There are particular accomplishments that I’m proud of, like the redesign of our MBA curriculum, which we did in my first year and implemented in my second year, which if you know much about curriculum reform in higher education, that’s pretty much lightspeed. And to see, with that, a 40% increase in applications to our full-time MBA program and to have our evening program be ranked number four because they basically have the same curriculum as the full-time program. And very much creating a culture where the students, in particular our student leadership, act as partners or have access throughout my five years — but in particular the last four years — as partners trying to make the school better. Which is to say, it’s not that students show up in my office like they do every dean in the country and give me chapter and verse about the things we need to improve, but they also come with solutions. They come in a way that doesn’t create a culture of complaint but really a culture of continual improvement and excellence.

You can’t be a dean for very long and hold respect of your internal constituency — your students and faculty — if you don’t raise money. Again, there our story is gratifying. When I arrived, our goal was $100 million. We were just coming out of the recession in 2011, many people didn’t think we could even make the $100 million because we had just finished the fundraising to put up the new building and we didn’t have any capital projects in this capital campaign. And we set our stretch goal publicly to be $125 million. At last count, we were at $130 million.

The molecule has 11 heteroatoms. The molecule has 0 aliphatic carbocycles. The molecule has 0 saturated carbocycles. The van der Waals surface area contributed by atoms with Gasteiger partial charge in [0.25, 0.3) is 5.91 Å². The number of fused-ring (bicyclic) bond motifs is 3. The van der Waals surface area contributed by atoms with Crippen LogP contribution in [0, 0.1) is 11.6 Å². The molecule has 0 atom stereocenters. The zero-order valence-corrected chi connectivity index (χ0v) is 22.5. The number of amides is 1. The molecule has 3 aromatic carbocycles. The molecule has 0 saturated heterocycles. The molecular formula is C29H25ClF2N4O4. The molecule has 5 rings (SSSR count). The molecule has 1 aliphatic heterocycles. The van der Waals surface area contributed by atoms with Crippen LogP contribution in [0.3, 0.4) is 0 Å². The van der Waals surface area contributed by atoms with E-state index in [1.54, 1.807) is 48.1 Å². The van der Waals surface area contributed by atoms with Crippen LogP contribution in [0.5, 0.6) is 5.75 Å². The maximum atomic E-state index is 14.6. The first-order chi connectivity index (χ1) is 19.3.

What I think that speaks to is, back to this idea of creating community. What we were able to do was energize our alumni community and our parent community around the idea of what Georgetown’s McDonough School of Business can be. Because the way I think about fundraising, if you have a capital project, people can imagine the building, you can show them a model or drawing of the building and show them where their name will be on a plaque. But what I think we did in this campaign was really to move our alumni and parent constituency to believe in the idea of the McDonough School of Business as a preeminent business school. And to get them to invest in things that are really about them trusting that vision and our ability do deliver on it. Because unlike a building, where you either build a building or you don’t, we can see the model, we can see if we like it before it’s actually up … getting people to invest in things like faculty chairs, our new Steers Global Real Estate Center, our entrepreneurship initiative, our global business initiative — these are all things that we’re saying, “Invest in these things and these will help take us to preeminence in terms of our ability to execute, and provide a distinguishing and transformational educational experience.” The business school had not gone through that kind of fundraising in its history. There were some people who thought the $100 million was a stretch, why say $125 million? And we went right past that. So that’s a major accomplishment, not just because of the number but because it represents our constituents and their feelings towards the school.